Saturday, August 6, 2022

Good And Bad Procrastination

The most impressive people I know are all terrible procrastinators. So could it be that procrastination isn't always bad?

Most people who write about procrastination write about how to cure it. But this is, strictly speaking, impossible. There are an infinite number of things you could be doing. No matter what you work on, you're not working on everything else. So the question is not how to avoid procrastination, but how to procrastinate well.

There are three variants of procrastination, depending on what you do instead of working on something: you could work on (a) nothing, (b) something less important, or (c) something more important. That last type, I'd argue, is good procrastination.

That's the "absent-minded professor," who forgets to shave, or eat, or even perhaps look where he's going while he's thinking about some interesting question. His mind is absent from the everyday world because it's hard at work in another.

That's the sense in which the most impressive people I know are all procrastinators. They're type-C procrastinators: they put off working on small stuff to work on big stuff.

What's "small stuff?" Roughly, work that has zero chance of being mentioned in your obituary. It's hard to say at the time what will turn out to be your best work (will it be your magnum opus on Sumerian temple architecture, or the detective thriller you wrote under a pseudonym?), but there's a whole class of tasks you can safely rule out: shaving, doing your laundry, cleaning the house, writing thank-you notes—anything that might be called an errand.

Good procrastination is avoiding errands to do real work.

Good in a sense, at least. The people who want you to do the errands won't think it's good. But you probably have to annoy them if you want to get anything done. The mildest seeming people, if they want to do real work, all have a certain degree of ruthlessness when it comes to avoiding errands.

Some errands, like replying to letters, go away if you ignore them (perhaps taking friends with them). Others, like mowing the lawn, or filing tax returns, only get worse if you put them off. In principle it shouldn't work to put off the second kind of errand. You're going to have to do whatever it is eventually. Why not (as past-due notices are always saying) do it now?

The reason it pays to put off even those errands is that real work needs two things errands don't: big chunks of time, and the right mood. If you get inspired by some project, it can be a net win to blow off everything you were supposed to do for the next few days to work on it. Yes, those errands may cost you more time when you finally get around to them. But if you get a lot done during those few days, you will be net more productive.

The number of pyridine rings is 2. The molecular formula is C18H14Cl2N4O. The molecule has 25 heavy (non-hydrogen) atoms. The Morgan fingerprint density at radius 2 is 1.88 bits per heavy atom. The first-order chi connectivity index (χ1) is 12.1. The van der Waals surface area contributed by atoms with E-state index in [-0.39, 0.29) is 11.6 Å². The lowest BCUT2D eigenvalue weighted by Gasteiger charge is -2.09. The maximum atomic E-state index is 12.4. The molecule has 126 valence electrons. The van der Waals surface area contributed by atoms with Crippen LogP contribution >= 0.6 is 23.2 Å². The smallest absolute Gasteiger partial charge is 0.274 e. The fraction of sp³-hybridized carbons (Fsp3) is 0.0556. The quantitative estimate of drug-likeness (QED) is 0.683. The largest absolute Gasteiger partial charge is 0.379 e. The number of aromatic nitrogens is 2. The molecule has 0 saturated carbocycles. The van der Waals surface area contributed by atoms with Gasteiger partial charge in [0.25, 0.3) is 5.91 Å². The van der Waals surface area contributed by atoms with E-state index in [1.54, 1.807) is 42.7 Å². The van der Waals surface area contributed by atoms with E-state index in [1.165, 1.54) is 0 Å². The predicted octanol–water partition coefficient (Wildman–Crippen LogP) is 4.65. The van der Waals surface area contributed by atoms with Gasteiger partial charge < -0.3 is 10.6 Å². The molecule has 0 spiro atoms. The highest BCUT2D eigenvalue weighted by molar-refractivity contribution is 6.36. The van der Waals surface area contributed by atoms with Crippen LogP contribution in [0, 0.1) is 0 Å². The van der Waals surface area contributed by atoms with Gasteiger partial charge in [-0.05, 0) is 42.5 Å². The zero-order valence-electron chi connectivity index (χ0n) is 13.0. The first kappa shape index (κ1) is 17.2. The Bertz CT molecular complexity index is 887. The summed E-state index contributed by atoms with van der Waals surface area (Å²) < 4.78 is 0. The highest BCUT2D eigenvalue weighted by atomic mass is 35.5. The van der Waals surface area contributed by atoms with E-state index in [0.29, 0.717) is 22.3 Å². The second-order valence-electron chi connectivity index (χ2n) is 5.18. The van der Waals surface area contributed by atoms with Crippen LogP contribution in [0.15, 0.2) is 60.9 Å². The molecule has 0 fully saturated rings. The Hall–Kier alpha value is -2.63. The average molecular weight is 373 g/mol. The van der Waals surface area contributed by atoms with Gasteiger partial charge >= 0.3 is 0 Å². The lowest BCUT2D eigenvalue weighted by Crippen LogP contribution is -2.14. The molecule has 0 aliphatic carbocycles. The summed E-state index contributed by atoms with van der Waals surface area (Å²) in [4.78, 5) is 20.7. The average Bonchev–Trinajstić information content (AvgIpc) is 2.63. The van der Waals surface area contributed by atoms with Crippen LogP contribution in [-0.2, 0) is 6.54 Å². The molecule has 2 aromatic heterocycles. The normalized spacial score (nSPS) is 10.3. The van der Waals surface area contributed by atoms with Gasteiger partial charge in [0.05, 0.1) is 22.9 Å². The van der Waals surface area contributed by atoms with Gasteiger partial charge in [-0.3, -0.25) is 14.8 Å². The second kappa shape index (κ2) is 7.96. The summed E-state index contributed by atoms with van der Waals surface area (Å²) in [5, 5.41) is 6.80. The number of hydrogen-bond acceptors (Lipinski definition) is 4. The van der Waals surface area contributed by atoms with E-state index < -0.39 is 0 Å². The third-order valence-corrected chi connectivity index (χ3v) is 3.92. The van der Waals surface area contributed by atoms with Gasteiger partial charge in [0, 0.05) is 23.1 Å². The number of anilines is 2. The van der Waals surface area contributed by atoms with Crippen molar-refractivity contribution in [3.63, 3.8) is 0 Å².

In fact, it may not be a difference in degree, but a difference in kind. There may be types of work that can only be done in long, uninterrupted stretches, when inspiration hits, rather than dutifully in scheduled little slices. Empirically it seems to be so. When I think of the people I know who've done great things, I don't imagine them dutifully crossing items off to-do lists. I imagine them sneaking off to work on some new idea.

Conversely, forcing someone to perform errands synchronously is bound to limit their productivity. The cost of an interruption is not just the time it takes, but that it breaks the time on either side in half. You probably only have to interrupt someone a couple times a day before they're unable to work on hard problems at all.

I've wondered a lot about why startups are most productive at the very beginning, when they're just a couple guys in an apartment. The main reason may be that there's no one to interrupt them yet. In theory it's good when the founders finally get enough money to hire people to do some of the work for them. But it may be better to be overworked than interrupted. Once you dilute a startup with ordinary office workers—with type-B procrastinators—the whole company starts to resonate at their frequency. They're interrupt-driven, and soon you are too.

Errands are so effective at killing great projects that a lot of people use them for that purpose. Someone who has decided to write a novel, for example, will suddenly find that the house needs cleaning. People who fail to write novels don't do it by sitting in front of a blank page for days without writing anything. They do it by feeding the cat, going out to buy something they need for their apartment, meeting a friend for coffee, checking email. "I don't have time to work," they say. And they don't; they've made sure of that.

(There's also a variant where one has no place to work. The cure is to visit the places where famous people worked, and see how unsuitable they were.)

I've used both these excuses at one time or another. I've learned a lot of tricks for making myself work over the last 20 years, but even now I don't win consistently. Some days I get real work done. Other days are eaten up by errands. And I know it's usually my fault: I let errands eat up the day, to avoid facing some hard problem.

The most dangerous form of procrastination is unacknowledged type-B procrastination, because it doesn't feel like procrastination. You're "getting things done." Just the wrong things.